Professional Organizations and Resources:

Sources

  • Ahead of the pack: why are veterinary occupations growing much faster than average? Beyond the Numbers: Employment & Unemployment, vol. 8, no. 4, U.S. Bureau of Labor Statistics, March 2019, https://www.bls.gov/opub/btn/volume-8/veterinary-occupations-growing.htm
  • Animal Care and Service Workers, Bureau of Labor Statistics, U.S. Department of Labor, Occupational Outlook Handbook, https://www.bls.gov/ooh/personal-care-and-service/animal-care-and-service-workers.htm, accessed September 2019
  • Associate Degree Veterinary Technician, Ashworth College, https://www.ashworthcollege.edu/associate-degrees/veterinary-technician-degree-online/, accessed September 2019
  • B.A.S. in Veterinary Technology, Tarleton State University, https://www.tarleton.edu/degrees/bachelors/bas-veterinary-technology/index/, accessed September 2019
  • Bachelor of Science, Michigan State University, https://cvm.msu.edu/future-students/veterinary-technology-program/curriculum/bachelor-of-science, accessed September 2019
  • Career: Veterinarians, Big Future, The College Board, https://bigfuture.collegeboard.org/careers/health-diagnosis-treatment-veterinarians, accessed September 2019
  • Career: Veterinary Technologists and Technicians, Big Future, The College Board, https://bigfuture.collegeboard.org/careers/health-technology-veterinary-technologists-technicians, accessed September 2019
  • Graduate Certificate in Veterinary Preventive Medicine, Iowa State University, https://vetmed.iastate.edu/vdpam/academics/graduate-programs/curriculum/graduate-certificate-requirements, accessed September 2019
  • Master’s Degree in Biomedical Sciences | Emphasis in Veterinary Sciences, University of Missouri, College of Veterinary Medicine, http://biomedonline.missouri.edu/masters-degree-in-biomedical-sciences-emphasis-in-veterinary-medicine-and-surgery/, accessed September 2019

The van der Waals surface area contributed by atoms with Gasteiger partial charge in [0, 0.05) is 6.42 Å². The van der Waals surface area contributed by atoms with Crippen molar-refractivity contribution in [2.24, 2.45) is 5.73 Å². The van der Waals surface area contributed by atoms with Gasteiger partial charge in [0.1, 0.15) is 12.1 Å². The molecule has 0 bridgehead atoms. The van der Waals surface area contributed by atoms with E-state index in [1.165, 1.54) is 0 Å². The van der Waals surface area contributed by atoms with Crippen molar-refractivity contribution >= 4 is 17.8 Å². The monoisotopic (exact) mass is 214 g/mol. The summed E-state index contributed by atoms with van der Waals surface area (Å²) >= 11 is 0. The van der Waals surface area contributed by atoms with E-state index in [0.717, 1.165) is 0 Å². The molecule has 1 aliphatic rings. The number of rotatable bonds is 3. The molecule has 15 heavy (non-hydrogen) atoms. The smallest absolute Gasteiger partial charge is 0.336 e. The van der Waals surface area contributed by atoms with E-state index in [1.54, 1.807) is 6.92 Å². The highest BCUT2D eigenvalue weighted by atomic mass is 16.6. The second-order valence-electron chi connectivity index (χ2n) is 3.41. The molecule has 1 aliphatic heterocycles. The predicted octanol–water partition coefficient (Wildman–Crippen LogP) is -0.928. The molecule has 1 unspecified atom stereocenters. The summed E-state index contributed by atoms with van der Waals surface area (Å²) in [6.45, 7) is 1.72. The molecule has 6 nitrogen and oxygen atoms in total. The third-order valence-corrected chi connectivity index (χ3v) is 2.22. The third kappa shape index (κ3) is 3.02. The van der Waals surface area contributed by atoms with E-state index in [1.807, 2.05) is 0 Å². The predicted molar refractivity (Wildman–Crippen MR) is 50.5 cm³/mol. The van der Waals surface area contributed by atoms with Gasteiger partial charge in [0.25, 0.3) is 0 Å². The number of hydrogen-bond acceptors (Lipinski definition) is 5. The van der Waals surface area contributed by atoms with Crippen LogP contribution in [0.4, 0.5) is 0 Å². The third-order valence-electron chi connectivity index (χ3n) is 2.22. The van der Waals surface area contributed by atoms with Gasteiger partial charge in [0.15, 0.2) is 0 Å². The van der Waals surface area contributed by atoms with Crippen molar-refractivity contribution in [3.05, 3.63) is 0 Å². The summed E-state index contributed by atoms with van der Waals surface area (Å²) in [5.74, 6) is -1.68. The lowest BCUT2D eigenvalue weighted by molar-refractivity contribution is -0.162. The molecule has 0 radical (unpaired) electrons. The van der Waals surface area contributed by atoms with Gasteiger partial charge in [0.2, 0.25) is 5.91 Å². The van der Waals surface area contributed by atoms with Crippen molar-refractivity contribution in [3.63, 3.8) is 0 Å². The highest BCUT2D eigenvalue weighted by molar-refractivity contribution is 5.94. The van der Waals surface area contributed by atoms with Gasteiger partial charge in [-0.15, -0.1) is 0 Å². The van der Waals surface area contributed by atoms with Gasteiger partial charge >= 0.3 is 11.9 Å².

• Veterinarians, Bureau of Labor Statistics, U.S. Department of Labor, Occupational Outlook Handbook, https://www.bls.gov/ooh/healthcare/veterinarians.htm, accessed September 2019
  • Veterinary Assistants and Laboratory Animal Caretakers, Bureau of Labor Statistics, U.S. Department of Labor, Occupational Outlook Handbook, https://www.bls.gov/ooh/healthcare/veterinary-assistants-and-laboratory-animal-caretakers.htm, accessed September 2019
  • Veterinary Medical Sciences, University of Florida, http://gradcatalog.ufl.edu/preview_program.php?catoid=12&poid=5128&returnto=2605, accessed September 2019
  • Veterinary Nurse, Purdue University, https://www.admissions.purdue.edu/majors/a-to-z/veterinary-nurse.php, accessed September 2019
  • Veterinary Nursing Distance Learning, Purdue University, https://www.purdue.edu/vet/nursing/DL/index.php?_ga=2.45251236.1099139868.1569567784-283273352.1565358142, accessed September2019
  • Veterinary Technologists and Technicians, Bureau of Labor Statistics, U.S. Department of Labor, Occupational Outlook Handbook, https://www.bls.gov/ooh/healthcare/veterinary-technologists-and-technicians.htm, accessed September 2019
  • Veterinary Technology B.A.S. Degree, St. Petersburg College, https://www.spcollege.edu/future-students/degrees-training/health-sciences-and-veterinary-technology/veterinary-technology/veterinary-technology-bas-degree, accessed September 2019
  • Veterinary Technology Bachelor of Applied Science Degree, Penn Foster College, https://www.pennfoster.edu/programs-and-degrees/veterinary-studies/veterinary-technology-bachelors-degree, accessed September 2019